9/1/00 – “Don’t runaway runaway runaway”

Audio Clip Available Only

The 2 nights the band played in Camden in 2000 are filled with highlights, but 9/1/00 contains a contender for greatest Better Man ever. Mike launches into a great solo right before Eddie does what seems to be destined to be a brief “Save It For Later” tag. The tag goes on for about 30 seconds, leading to a great Eddie “DON’T LET ME DOOOOOOWN!” howl. After this, the band quiets down and starts to noodle around. But what makes this version great is what is what follows. Eddie sings some alternate lyrics for SIFL that go something like 

“Don’t run away. Why’d you have to run away? I shouldn’t be here. I swore I’d never leave you alone and then I get back and you’re not home. You’re not home. Why’d you have to run away, run away? Why’d you have to run away? Don’t run away. You had your freedom to run away, don’t run away.  Don’t run away, run away, run away, run away.” 

The band then continues to jam quietly for a little while. At around the 7:00 minute mark the band kicks back into an energetic jam in unison and closes out an epic version for the ages.

7/5/03 – Fireworks in the Free World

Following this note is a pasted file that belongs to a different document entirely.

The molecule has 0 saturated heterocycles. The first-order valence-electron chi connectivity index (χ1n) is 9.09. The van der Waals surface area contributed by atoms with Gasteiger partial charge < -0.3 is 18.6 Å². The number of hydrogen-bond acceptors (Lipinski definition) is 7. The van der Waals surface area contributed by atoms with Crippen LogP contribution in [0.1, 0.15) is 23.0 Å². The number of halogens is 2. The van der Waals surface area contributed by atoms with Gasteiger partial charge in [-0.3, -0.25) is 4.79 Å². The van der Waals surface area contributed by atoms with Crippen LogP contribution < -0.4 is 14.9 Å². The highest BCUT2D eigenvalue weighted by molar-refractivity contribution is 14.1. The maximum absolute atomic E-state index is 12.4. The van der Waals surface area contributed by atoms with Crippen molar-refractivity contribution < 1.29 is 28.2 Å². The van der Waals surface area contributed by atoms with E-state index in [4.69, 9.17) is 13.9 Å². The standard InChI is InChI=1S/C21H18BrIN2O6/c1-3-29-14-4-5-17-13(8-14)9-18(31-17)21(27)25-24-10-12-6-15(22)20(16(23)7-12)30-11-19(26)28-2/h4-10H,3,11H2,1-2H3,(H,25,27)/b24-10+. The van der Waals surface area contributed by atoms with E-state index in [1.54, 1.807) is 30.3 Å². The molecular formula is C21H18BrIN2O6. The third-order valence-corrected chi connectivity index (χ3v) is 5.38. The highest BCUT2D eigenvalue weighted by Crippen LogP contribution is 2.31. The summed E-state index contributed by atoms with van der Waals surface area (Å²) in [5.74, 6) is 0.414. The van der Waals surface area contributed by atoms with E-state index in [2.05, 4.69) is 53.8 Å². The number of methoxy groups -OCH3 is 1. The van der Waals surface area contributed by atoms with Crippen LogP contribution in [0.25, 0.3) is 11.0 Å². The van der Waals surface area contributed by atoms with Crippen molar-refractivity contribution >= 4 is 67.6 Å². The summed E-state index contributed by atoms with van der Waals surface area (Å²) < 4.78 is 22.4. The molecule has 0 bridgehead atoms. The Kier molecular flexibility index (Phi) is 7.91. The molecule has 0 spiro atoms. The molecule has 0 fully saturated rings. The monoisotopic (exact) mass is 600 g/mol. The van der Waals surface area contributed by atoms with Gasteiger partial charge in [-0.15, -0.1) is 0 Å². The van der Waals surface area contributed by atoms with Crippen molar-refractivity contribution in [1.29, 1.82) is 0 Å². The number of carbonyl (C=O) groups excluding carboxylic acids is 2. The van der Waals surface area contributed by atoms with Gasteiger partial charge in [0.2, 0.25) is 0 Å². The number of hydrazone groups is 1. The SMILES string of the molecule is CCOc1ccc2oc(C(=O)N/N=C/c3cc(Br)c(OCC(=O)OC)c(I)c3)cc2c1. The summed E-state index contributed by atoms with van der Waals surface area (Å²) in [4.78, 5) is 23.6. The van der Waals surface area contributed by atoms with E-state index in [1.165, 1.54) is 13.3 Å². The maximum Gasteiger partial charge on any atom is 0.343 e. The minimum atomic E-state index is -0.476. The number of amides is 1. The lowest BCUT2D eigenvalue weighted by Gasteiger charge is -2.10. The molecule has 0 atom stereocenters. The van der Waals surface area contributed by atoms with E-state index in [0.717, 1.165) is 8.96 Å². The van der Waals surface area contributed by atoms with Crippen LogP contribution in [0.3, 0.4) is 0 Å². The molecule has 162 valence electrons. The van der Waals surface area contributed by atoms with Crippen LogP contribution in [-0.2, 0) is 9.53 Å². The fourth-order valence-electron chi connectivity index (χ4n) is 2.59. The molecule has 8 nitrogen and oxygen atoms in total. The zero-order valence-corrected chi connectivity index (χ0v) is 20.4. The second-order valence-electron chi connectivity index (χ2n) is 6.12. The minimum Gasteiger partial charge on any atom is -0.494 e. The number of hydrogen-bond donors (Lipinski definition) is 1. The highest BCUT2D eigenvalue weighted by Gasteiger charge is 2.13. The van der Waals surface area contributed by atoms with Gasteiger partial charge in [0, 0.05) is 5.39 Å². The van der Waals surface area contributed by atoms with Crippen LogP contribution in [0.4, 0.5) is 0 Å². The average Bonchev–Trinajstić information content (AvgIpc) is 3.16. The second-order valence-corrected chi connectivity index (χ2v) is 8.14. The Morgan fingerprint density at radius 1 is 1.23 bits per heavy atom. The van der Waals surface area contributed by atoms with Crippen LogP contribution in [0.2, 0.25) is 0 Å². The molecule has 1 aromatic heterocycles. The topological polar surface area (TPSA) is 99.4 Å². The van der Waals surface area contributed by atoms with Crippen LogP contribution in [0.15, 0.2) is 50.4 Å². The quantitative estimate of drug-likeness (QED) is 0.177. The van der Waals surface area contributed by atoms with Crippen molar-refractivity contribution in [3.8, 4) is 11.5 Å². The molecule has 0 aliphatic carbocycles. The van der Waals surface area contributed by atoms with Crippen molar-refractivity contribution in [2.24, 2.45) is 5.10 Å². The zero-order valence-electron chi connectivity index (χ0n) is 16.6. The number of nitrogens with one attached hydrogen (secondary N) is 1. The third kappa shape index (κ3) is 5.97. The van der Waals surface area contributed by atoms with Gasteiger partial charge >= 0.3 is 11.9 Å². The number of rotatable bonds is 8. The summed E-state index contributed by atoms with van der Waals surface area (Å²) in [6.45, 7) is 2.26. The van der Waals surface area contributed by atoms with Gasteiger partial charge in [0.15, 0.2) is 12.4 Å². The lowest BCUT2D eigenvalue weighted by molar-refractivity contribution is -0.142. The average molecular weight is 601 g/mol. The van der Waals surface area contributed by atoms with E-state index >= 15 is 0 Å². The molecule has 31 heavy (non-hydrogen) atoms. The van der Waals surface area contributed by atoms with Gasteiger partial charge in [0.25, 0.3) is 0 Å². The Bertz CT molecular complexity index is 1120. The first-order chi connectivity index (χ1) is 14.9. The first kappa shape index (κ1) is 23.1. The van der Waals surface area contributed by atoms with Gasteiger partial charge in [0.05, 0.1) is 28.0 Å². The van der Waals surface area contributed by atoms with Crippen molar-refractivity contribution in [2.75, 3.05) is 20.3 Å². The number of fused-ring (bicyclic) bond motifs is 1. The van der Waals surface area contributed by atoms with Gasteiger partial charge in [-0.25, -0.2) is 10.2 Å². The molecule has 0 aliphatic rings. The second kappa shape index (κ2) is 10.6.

If I had to choose 1 moment from this entire list to call #1, this would be it, hands down, no question. Picture this: a Saturday night, 4th of July weekend across the river from the City of Brotherly Love, aka the birthplace of the nation and the location where the U.S. Constitution was ratified in 1787. To say that Independence Day is special in this area of the country is an understatement. About halfway into a great first set, the band catches wind of something special happening. During Faithfull and Wishlist (the latter of which is an 8-minute version you’re going to want to check out), fireworks started going off nearby that were close enough for folks on the lawn to see, and for everyone at the venue to hear even if you were in the shed. As Wishlist closes out, Eddie begins a speech by saying “It’s impossible to spend the 4th of July weekend in this part of the country and not have it be a significant memory in your life.” After a brief pause, he then says “there’s fucking explosions going on right now, is that right? I can hear it; can you see it? Can you see it in the back?” The lawn folks then begin to cheer wildly (if you listen closely on the bootleg, you can hear the fireworks going off). He then says “alright this is one for everyone in the back. Here’s a little soundtrack for the fireworks for ya. This is the sound of Afghanistan,” and the band launches into an incredibly rare mid-set Rockin’ in the Free World!  As the song continues you can still hear fireworks going off on the bootleg. Eddie then jokes with the crowd that “usually at this point we say 3 words: thank you and goodnight.” The crowd boos, before he continues with “but tonight we say, this next song…” If ever I was at a show and extremely jealous of people on the lawn, this was it. It’s one of those really special, spontaneous, and completely legendary moments in the band’s history.